So let’s take a deeper look now at aluminium profile sim rigs and the benefits they offer a sim racer. These types of sim rigs use strips of aluminium profile of varying widths.
Often the profile will be 80x20mm, which led to the name 8020 rigs. However, many sim rigs use profile that is different in size, such as the Sim-Lab GT1 Pro which primarily utilises an 80x40mm profile.
The true benefit of an aluminium profile sim rig is that it is designed to be as solid and rigid as possible. The industrial style design and the use of aluminium profile is all designed to ensure there is little to no flex throughout the sim rig.
If you have ever sim raced using a wheel stand or a desk clamp. You will more than likely have noticed that your desk or wheel stand would vibrate under the stress of the force feedback that your racing wheel produced.
With more powerful racing wheels, this issue can become so bad that a certain sim rig just isn’t usable as it cannot withstand the forces that the wheel is producing.
The same also applies to your pedals. High-end sim racing pedals often include load cells with stiff resistance or even hydraulic brake pedals. These require a lot of force to activate and can flex or bend the plate to which your pedals are mounted.
All aluminium profile sim rigs including the GT1 Pro that I’m using are designed to eliminate this flex or vibration. And they’re the best sim rigs in the business for producing a rock-solid foundation.
The second major benefit of an aluminium profile sim rig is that the aluminium profiles themselves really open up customisation. All pieces of aluminium profile have slot gaps, and you can use these slot gaps to mount things to your sim rig.
This feature is very unique to aluminium profile rigs, as with a traditional sim rig, you’ll often struggle to mount certain accessories. Quite often, you’ll need to buy an additional accessory from the brand that created your sim rig in order to mount your gear.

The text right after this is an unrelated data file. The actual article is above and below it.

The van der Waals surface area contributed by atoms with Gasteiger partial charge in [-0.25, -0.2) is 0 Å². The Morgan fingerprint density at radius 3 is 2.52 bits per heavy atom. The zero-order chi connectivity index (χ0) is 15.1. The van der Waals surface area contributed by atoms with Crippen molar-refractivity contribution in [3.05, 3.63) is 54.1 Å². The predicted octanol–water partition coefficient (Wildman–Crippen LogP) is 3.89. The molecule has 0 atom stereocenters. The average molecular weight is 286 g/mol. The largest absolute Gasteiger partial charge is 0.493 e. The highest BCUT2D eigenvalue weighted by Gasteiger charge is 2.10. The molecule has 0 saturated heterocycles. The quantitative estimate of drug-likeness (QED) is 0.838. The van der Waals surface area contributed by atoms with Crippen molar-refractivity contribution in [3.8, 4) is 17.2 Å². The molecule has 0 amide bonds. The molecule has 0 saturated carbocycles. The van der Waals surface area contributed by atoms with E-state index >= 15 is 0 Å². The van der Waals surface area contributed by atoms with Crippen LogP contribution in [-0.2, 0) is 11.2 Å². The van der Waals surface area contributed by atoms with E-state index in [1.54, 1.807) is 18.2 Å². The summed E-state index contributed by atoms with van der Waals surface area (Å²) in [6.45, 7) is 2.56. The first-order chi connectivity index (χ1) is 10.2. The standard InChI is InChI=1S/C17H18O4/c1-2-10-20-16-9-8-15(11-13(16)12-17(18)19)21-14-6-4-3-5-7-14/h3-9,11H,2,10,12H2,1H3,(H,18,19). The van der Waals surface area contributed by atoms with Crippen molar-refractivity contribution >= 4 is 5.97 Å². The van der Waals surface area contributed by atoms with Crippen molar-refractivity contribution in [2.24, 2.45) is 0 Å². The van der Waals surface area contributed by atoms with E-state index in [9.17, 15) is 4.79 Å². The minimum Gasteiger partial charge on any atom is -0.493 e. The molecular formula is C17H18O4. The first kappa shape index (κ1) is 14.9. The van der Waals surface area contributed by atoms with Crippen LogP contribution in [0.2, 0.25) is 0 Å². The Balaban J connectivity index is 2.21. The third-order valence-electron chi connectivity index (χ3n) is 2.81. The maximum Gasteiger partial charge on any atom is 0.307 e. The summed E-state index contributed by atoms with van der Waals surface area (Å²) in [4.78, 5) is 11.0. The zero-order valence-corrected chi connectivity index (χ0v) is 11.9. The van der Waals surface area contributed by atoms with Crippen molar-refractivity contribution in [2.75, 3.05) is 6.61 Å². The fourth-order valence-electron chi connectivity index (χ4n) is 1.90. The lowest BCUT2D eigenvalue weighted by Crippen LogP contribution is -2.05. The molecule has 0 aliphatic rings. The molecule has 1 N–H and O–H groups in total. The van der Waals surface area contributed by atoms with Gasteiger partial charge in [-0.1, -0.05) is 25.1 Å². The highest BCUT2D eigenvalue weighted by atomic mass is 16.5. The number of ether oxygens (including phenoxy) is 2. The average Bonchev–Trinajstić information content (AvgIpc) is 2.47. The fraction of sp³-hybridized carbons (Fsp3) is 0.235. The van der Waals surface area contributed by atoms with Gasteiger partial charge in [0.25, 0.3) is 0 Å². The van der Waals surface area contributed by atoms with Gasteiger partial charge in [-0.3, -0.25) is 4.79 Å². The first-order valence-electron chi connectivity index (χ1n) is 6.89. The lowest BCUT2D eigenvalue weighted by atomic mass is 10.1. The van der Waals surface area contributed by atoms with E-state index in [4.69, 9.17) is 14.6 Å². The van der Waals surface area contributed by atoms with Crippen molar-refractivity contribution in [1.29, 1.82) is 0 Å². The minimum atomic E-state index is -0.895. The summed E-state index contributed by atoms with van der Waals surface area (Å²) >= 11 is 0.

With an aluminium profile rig, you can simply bolt your gear anywhere along the profile where it’ll fit. This allows for ultimate customisation on where your sim racing equipment is positioned.
Tubular sim rigs are designed to be sturdy, much like aluminium profile sim rigs, however, they are also designed to look much more appealing. This can be a big selling point for sim racers, as the industrial style of an 8020 sim rig isn’t to everybody’s taste.
In fact, years ago, I purchased my old Trak Racer TR8 Pro sim rig due to how much better it looked than an 8020 sim rig equivalent.
The real selling point of a tubular sim rig is the design. In my opinion, they often look much better than most aluminium profile sim rigs.
The rounded metal tubes that make up the frame can be bent into a wide variety of shapes, making for some interesting-looking designs. The TR8 Pro that I have here uses straight sections with kinks throughout the design to bend the frame around you.
This also allows the TR8 Pro to be incredibly easy to get into and out of. Unlike most aluminium profile rigs which feature a vertical frame to hold the racing wheel. The TR8 Pro sim rig has a nice gap where you can slide your legs into and out of the cockpit.
After owning and using a Trak Racer TR8 Pro tubular sim rig daily for many years, there are some things that you should know if you’re looking to buy a tubular sim rig. While I never really regretted buying the TR8 Pro sim rig, it did make things difficult for me at certain times.
When it comes to expanding your sim rig and mounting additional peripherals, things can become a little complicated. With the TR8 Pro in particular, there are only a few pre-defined areas where elements can be mounted to.
One area is on the top, next to the wheel base. You can see that I have a keyboard tray mounted here. The second area is on the side of the seat where I have my shifter mounted.
Other than these areas, I would really struggle to mount extra peripherals. And this is the main downside of a tubular sim rig. They may look fantastic, but adaptability isn’t always their strong suit.
|Feature||Aluminium Profile Rig||Tubular Sim Rig|
|Construction||High-quality aluminium profiles result in a sturdy and durable rig.||Sturdy metal tubing creates a lightweight and practical structure.|
|Customisation||Highly modular, offering extensive customization options for optimal comfort.||Simplicity in design doesn’t allow for as much customisation.|
|Compatibility||Compatible with a wide range of racing peripherals.||Compatible with a wide range of racing peripherals.|
|Aesthetics||A very industrial style, that may not to be to everyone’s taste.||Form over function, design and aesthetics are one of the main selling points.|